The plasmids containing the gene fragments pPICZ-α-SmCD59.1 and pPICZ-α-SmCD59.2 (optimized sequence), were linearized with SacI and used to transform P. pastoris strain GS115 (Life Technologies) by electroporation. Putative multi-copy recombinants were selected following the instructions of the manufacturer. To verify production of the relevant proteins, initial studies were done in small-scale expression conditions, followed by Western blot with anti-His-tag antibody (GE). Fermentation conditions for selected clones were carried out in BMGY media (15 mL) at 28–30°C in a shaking incubator until cultures reached an OD600 = 2.0 (approximately 16–18 h), as per manufacturer's recommendations. Induction was performed by addition of methanol to a final concentration of 0.5% every 24 h; expression was monitored at 48 and 96 h time points. The supernatants and cell pellets for 10 colonies of each SmCD59 were analyzed for protein expression by Western blot. The colonies that presented the highest expression level were selected for scale-up fermentation.

For protein expression and purification, selected clones were scaled-up for growth in 300 mL in 2.0 L baffled flasks under the same conditions. Cells were harvested after 96 h by centrifugation. The culture medium containing the secreted proteins were filtered through a 0.22 µm membrane, and diluted with 3 volumes of equilibration buffer (20 mM sodium phosphate, 300 mM NaCl, 10 mM imidazole, pH 7.4 (for rSmCD59.1) and pH 8.0 (for rSmCD59.2). The recombinant proteins were then purified by metal affinity chromatography using the ÄKTAprime system (GE Healthcare) under native conditions. Briefly, the sample was loaded onto a Ni2+-NTA column (5 mL bed volume) pre-equilibrated with the same buffer. The column was washed with 20 bed volumes of the equilibration buffer and then eluted with a 20–500 mM imidazole linear gradient. Fractions encompassing the main peak were characterized by sodium dodecyl sulfate polyacrylamide gel electrophoresis (SDS-PAGE). Eluted fractions containing the recombinant protein in near pure form were pooled and submitted to extensive dialysis in Phosphate Buffer Saline pH 7.4 (PBS). This sample was analyzed by SDS-PAGE and stained with Schiff's reagent (Sigma) for detection of glycoproteins as per the manufacturer's recommendations. Bovine Serum Albumin (BSA) (Bio-Rad) (non-glycosylated protein) and rSmVAL4 (glycosylated protein) were used as controls for the specificity of the reaction [45]. The rSmCD59.1 and rSmCD59.2 proteins expressed in P. pastoris were glycosylated (products between 14.4 kDa and 20.1 kDa), based on their staining with Schiff's reagent and increased size in SDS-PAGE (as can be observed by the protein band shift in comparison to the rSmCD59.2 expressed in E. coli (Figure S1). Both recombinant proteins were used in the hemolytic assay and to generate polyclonal antibodies in rats.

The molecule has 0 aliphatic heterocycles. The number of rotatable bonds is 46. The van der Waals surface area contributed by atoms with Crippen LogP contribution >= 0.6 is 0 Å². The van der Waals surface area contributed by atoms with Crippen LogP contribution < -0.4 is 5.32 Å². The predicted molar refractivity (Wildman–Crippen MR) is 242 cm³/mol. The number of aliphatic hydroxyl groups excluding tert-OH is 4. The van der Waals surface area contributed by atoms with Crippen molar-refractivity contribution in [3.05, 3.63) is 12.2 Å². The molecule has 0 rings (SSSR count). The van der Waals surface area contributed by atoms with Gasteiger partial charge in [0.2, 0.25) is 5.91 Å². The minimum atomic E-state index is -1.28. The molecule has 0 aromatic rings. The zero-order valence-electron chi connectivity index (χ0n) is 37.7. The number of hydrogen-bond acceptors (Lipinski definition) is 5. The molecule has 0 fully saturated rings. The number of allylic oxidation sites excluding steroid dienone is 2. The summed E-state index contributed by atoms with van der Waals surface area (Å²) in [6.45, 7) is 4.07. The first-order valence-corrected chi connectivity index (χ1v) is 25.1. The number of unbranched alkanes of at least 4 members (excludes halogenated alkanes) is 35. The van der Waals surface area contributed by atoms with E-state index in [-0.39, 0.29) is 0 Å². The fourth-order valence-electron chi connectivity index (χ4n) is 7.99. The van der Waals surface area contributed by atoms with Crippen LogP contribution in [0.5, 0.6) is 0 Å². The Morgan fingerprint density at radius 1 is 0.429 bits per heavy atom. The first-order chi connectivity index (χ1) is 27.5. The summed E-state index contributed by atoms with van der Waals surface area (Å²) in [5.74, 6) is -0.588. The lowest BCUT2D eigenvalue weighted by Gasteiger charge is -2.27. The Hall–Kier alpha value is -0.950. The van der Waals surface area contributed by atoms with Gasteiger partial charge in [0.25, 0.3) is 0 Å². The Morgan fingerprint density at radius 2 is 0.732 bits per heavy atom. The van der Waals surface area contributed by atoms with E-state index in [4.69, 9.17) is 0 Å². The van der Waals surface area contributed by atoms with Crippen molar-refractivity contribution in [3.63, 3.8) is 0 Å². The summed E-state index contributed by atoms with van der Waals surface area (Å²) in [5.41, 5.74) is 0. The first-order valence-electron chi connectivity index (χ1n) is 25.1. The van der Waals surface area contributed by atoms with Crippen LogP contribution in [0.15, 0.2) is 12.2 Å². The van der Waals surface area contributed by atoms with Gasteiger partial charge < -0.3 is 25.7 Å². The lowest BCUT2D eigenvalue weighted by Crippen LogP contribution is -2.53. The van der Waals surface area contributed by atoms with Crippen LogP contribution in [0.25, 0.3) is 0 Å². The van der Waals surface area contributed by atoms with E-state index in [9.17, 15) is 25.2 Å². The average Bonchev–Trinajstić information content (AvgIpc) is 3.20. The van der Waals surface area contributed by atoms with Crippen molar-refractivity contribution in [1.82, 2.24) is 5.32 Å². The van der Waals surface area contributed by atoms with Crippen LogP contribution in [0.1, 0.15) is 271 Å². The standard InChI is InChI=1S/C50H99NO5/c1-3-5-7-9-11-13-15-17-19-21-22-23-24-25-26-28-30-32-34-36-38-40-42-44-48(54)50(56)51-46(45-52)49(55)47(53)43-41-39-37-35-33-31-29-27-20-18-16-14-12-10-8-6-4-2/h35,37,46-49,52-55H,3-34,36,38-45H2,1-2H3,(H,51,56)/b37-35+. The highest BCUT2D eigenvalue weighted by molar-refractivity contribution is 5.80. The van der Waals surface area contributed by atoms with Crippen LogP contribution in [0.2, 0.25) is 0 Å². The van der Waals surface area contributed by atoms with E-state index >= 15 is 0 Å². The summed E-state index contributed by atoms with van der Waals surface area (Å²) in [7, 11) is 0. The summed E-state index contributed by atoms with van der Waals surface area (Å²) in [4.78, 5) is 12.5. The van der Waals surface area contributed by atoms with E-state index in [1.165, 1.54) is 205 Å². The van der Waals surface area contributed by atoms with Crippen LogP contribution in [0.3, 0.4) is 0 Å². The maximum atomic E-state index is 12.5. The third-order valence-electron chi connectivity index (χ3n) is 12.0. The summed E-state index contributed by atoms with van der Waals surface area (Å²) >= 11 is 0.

Expression of recombinant SmCD59.2 in Escherichia coli

The pAE-SmCD59.2 was transformed into E.coli BL21 (SI) (Life Technologies) and the transformed cells were grown in 300 mL LB ON plus ampicillin (100 µg/mL) until they reached an OD600 = 0.7, after which induction was performed by addition of 300 mM sodium chloride (NaCl) for another 4 h at 30°C. Harvested cells resuspended in 30 mL of lysis buffer (20 mM Tris pH 8.8, 150 mM NaCl) were lysed in a French Press. The pelleted inclusion bodies obtained by centrifugation at 20,000× g for 30 min were washed twice with wash buffer (lysis buffer, 2% Triton X-100, 2 M urea), and finally resuspended in solubilization buffer (lysis buffer, 10 mM imidazole, 8 M urea). The recombinant protein was refolded from the inclusion bodies by diluting 200-fold into equilibration buffer (solubilization buffer without urea). The recombinant protein was then purified by metal-affinity chromatography using the ÄKTAprime system under native conditions. Briefly, the sample was loaded onto a Ni2+-NTA column pre-equilibrated with equilibration buffer. The column was washed with 10 bed volumes of the equilibration buffer and then eluted with 10–500 mM imidazole linear gradient. The main peak was pooled and the protein purity of fractions was assessed by SDS-PAGE. Before its use the protein was dialyzed against PBS, pH 7.4. This sample was used in the hemolytic assay and to generate polyclonal antibodies in rats.

Polyclonal rat antiserum was produced against the preparations of rSmCD59.1 (P. pastoris) and rSmCD59.2 (E. coli). Rodents were inoculated three times subcutaneously, at 15-day intervals with 100 µg of protein mixed with TiterMax adjuvant (CytRx Corporation; first dose) or PBS (in subsequent doses). Fifteen days after the last inoculation, rodents were exsanguinated.

Schistosome protein extraction

Total protein extracts from eggs, miracidia, cercariae, 7 day-old schistosomula and adult worms of S. mansoni were prepared as previously described [41]. The tegument extract was obtained using a freeze/thaw/vortex procedure [46].